James Crawford, a criminal defense lawyer who recently defeated the Orange County district attorney’s office (OCDA) in a major case tied to the region’s ongoing jailhouse informant scandal, claims an OCDA employee assaulted him on a 10th floor courthouse hallway this morning.
Crawford’s swollen face and bloody shirt resulted after one of DA Tony Rackauckas’ investigators “pummeled” him in the midst of a brief, terse exchange about who was more sleazy: defense lawyers exposing the systematic cheating involving jailhouse informants or prosecutors and police who’ve repeatedly violated constitutional rights and hidden evidence to win convictions.
According to Irvine-based lawyer Jerry Steering, who is representing Crawford, the investigator, whose identity the Weekly is not publishing until it’s officially confirmed, grabbed his client, knocked him to the floor, jumped on him and then “punched him at least 10 times in the face” before officers in the courthouse pulled him away.
“This guy socks him and knocks his socks off,” said Steering, who specializes in pursuing police corruption cases and plans to file a civil lawsuit.
KTLA aired a juror’s photograph of blood spattered on a hallway floor and bench, and reported witnesses saw the DA staffer, employed at the agency since 2011 following a career as a Southern California police officer, throwing unreturned punches.
According to court records obtained by the Weekly, Crawford had been in the courthouse “as a friend of the court” to advise a witness, Berenice Gonzalez, in People v. Adrian Arroyo when, according to Steering, the DA investigator, who made more than $206,000 in total compensation in 2014, asked him “who the fuck he was.”
Courthouse officers refused to make an arrest, though if it had been the defense lawyer who’d attacked the cop, he’d be sitting in custody now and facing a felony charge.
On Feb. 25, a dogged Crawford won a new trial for Henry Rodriguez over the strenuous objections of Rackauckas’ staff after Superior Court Judge Thomas M. Goethals determined law enforcement authorities had sabotaged the defendant’s fair trial rights with the illegal, secret use of a snitch.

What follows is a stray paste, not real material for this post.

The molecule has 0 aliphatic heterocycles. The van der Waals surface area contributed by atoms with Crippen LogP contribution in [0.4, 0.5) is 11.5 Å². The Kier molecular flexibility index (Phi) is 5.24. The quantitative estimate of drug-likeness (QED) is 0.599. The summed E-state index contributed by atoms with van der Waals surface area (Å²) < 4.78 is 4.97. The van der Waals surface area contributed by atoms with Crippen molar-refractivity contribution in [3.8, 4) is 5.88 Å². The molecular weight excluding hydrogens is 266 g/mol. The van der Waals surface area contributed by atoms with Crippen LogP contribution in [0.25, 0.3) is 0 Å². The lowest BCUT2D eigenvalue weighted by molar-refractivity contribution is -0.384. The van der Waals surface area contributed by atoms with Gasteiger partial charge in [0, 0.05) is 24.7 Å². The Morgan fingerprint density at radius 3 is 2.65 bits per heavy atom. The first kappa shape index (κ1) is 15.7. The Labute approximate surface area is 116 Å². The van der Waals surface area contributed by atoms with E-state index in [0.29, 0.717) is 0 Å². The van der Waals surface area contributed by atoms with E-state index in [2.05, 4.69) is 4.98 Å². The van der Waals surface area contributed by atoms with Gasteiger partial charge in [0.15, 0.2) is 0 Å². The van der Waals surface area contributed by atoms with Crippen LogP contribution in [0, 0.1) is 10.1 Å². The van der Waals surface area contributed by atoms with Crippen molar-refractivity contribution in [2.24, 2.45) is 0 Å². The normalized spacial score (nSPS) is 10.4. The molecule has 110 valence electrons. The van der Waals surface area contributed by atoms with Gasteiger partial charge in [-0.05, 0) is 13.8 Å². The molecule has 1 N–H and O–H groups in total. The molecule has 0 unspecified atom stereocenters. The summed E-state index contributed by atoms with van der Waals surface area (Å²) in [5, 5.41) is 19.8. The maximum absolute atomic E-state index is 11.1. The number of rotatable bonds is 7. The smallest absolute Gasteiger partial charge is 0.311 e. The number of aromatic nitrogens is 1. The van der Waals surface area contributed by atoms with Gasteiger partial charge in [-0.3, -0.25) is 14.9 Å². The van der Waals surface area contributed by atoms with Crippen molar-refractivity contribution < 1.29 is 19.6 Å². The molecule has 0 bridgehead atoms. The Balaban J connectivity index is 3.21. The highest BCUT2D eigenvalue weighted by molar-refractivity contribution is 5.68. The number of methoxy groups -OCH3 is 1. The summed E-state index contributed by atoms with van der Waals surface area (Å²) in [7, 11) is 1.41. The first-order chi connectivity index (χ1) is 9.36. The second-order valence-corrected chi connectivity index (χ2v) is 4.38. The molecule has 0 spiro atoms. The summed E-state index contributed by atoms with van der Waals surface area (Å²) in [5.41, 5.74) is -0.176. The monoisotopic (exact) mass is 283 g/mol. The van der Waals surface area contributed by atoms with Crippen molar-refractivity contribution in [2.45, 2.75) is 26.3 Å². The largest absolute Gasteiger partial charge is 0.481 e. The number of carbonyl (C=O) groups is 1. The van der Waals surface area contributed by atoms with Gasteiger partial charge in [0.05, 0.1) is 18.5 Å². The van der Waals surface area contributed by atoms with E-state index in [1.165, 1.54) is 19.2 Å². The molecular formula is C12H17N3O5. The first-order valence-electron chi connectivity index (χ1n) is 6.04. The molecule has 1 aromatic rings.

That outcome is one of the numerous courthouse victories stemming from Assistant Public Defender Scott Sanders’ historic investigation into snitch abuses tainting dozens and dozens of cases. Sanders’ work has earned nationwide cries for the U.S. Department of Justice to probe both Sheriff Sandra Hutchens’ operations as well as Rackauckas’. Both officials insist all errors were innocent mistakes and complain that their reputations have been unfairly tarnished.
This latest, unexpected episode might also be due to the DA, who hasn’t hidden his hostile contempt for defense lawyers and journalists informing the public about the scandal.
But law enforcement sources tell the Weekly the DA investigator is considered a well-respected professional among his colleagues and, while admitting they didn’t witness events, doubt he would have responded with violence unless sufficiently provoked.
Declining media inquiries, Rackauckas’ media flacks claim the agency is “fully cooperating” with deputies investigating the “incident” and expect the matter to eventually be referred to the California Attorney General’s office.
R. Scott Moxley’s award-winning investigative journalism has touched nerves for two decades. An angry congressman threatened to break Moxley’s knee caps. A dirty sheriff promised his critical reporting was irrelevant and then landed in prison. The U.S. House of Representatives debated his work. Federal prosecutors credited his stories for the arrest of a doctor who sold fake medicine to dying patients. Moxley has won Journalist of the Year honors at the Los Angeles Press Club; been named Distinguished Journalist of the Year by the LA Society of Professional Journalists; and hailed by two New York Times Magazine writers for his “herculean job” exposing Southern California law enforcement corruption.